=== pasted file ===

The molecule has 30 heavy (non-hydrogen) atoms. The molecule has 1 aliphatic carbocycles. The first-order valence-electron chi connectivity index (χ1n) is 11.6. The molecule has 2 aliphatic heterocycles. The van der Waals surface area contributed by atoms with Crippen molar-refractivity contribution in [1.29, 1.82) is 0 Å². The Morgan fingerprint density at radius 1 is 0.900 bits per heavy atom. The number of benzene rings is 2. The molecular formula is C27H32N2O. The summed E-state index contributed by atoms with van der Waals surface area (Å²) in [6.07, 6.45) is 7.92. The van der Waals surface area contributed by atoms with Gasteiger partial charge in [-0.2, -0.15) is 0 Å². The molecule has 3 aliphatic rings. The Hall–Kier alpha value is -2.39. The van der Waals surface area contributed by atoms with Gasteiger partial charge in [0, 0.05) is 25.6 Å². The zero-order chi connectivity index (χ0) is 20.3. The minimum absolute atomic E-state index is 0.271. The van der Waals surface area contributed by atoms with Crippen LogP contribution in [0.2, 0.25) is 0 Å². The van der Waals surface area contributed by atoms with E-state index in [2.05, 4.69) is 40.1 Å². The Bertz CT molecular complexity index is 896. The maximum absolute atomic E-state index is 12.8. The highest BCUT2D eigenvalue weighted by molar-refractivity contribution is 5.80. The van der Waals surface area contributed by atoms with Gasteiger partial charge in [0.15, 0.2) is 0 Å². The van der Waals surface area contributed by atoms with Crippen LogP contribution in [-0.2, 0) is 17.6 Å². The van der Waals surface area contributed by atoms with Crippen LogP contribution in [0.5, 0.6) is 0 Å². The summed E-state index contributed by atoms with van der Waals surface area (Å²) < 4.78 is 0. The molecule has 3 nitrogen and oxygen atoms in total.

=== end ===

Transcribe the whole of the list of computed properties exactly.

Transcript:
The molecule has 30 heavy (non-hydrogen) atoms. The molecule has 1 aliphatic carbocycles. The first-order valence-electron chi connectivity index (χ1n) is 11.6. The molecule has 2 aliphatic heterocycles. The van der Waals surface area contributed by atoms with Crippen molar-refractivity contribution in [1.29, 1.82) is 0 Å². The Morgan fingerprint density at radius 1 is 0.900 bits per heavy atom. The number of benzene rings is 2. The molecular formula is C27H32N2O. The summed E-state index contributed by atoms with van der Waals surface area (Å²) in [6.07, 6.45) is 7.92. The van der Waals surface area contributed by atoms with Gasteiger partial charge in [-0.2, -0.15) is 0 Å². The molecule has 3 aliphatic rings. The Hall–Kier alpha value is -2.39. The van der Waals surface area contributed by atoms with Gasteiger partial charge in [0, 0.05) is 25.6 Å². The zero-order chi connectivity index (χ0) is 20.3. The minimum absolute atomic E-state index is 0.271. The van der Waals surface area contributed by atoms with Crippen LogP contribution in [0.2, 0.25) is 0 Å². The van der Waals surface area contributed by atoms with E-state index in [2.05, 4.69) is 40.1 Å². The Bertz CT molecular complexity index is 896. The maximum absolute atomic E-state index is 12.8. The highest BCUT2D eigenvalue weighted by molar-refractivity contribution is 5.80. The van der Waals surface area contributed by atoms with Gasteiger partial charge in [0.15, 0.2) is 0 Å². The van der Waals surface area contributed by atoms with Crippen LogP contribution in [-0.2, 0) is 17.6 Å². The van der Waals surface area contributed by atoms with Crippen LogP contribution in [0.5, 0.6) is 0 Å². The summed E-state index contributed by atoms with van der Waals surface area (Å²) < 4.78 is 0. The molecule has 3 nitrogen and oxygen atoms in total.